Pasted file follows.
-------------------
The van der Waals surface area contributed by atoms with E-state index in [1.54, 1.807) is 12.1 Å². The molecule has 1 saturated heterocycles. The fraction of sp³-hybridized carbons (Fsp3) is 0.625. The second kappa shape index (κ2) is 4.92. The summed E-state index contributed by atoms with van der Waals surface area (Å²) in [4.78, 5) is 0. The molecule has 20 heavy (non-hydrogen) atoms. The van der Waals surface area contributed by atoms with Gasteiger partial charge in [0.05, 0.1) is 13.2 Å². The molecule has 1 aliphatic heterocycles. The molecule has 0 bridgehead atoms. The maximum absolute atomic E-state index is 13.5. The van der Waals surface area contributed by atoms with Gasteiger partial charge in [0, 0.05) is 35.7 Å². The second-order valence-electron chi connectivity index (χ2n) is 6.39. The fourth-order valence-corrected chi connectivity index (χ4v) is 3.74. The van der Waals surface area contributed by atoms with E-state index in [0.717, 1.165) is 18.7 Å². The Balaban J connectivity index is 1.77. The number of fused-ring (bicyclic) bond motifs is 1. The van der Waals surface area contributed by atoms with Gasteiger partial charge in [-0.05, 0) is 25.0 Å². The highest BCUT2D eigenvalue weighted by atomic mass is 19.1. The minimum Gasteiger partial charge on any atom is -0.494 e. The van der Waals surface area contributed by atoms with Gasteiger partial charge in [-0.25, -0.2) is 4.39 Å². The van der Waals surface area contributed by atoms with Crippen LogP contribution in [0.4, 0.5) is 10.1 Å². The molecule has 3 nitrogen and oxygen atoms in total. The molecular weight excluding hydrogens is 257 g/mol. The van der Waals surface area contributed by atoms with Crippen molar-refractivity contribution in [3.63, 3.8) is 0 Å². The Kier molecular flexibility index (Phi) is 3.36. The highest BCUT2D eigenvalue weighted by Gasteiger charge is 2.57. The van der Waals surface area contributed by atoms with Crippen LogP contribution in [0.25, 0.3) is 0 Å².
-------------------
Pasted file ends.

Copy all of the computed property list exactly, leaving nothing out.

The van der Waals surface area contributed by atoms with E-state index in [1.54, 1.807) is 12.1 Å². The molecule has 1 saturated heterocycles. The fraction of sp³-hybridized carbons (Fsp3) is 0.625. The second kappa shape index (κ2) is 4.92. The summed E-state index contributed by atoms with van der Waals surface area (Å²) in [4.78, 5) is 0. The molecule has 20 heavy (non-hydrogen) atoms. The van der Waals surface area contributed by atoms with Gasteiger partial charge in [0.05, 0.1) is 13.2 Å². The molecule has 1 aliphatic heterocycles. The molecule has 0 bridgehead atoms. The maximum absolute atomic E-state index is 13.5. The van der Waals surface area contributed by atoms with Gasteiger partial charge in [0, 0.05) is 35.7 Å². The second-order valence-electron chi connectivity index (χ2n) is 6.39. The fourth-order valence-corrected chi connectivity index (χ4v) is 3.74. The van der Waals surface area contributed by atoms with E-state index in [0.717, 1.165) is 18.7 Å². The Balaban J connectivity index is 1.77. The number of fused-ring (bicyclic) bond motifs is 1. The van der Waals surface area contributed by atoms with Gasteiger partial charge in [-0.05, 0) is 25.0 Å². The highest BCUT2D eigenvalue weighted by atomic mass is 19.1. The minimum Gasteiger partial charge on any atom is -0.494 e. The van der Waals surface area contributed by atoms with Gasteiger partial charge in [-0.25, -0.2) is 4.39 Å². The van der Waals surface area contributed by atoms with Crippen LogP contribution in [0.4, 0.5) is 10.1 Å². The molecule has 3 nitrogen and oxygen atoms in total. The molecular weight excluding hydrogens is 257 g/mol. The van der Waals surface area contributed by atoms with Crippen molar-refractivity contribution in [3.63, 3.8) is 0 Å². The Kier molecular flexibility index (Phi) is 3.36. The highest BCUT2D eigenvalue weighted by Gasteiger charge is 2.57. The van der Waals surface area contributed by atoms with Crippen LogP contribution in [0.25, 0.3) is 0 Å².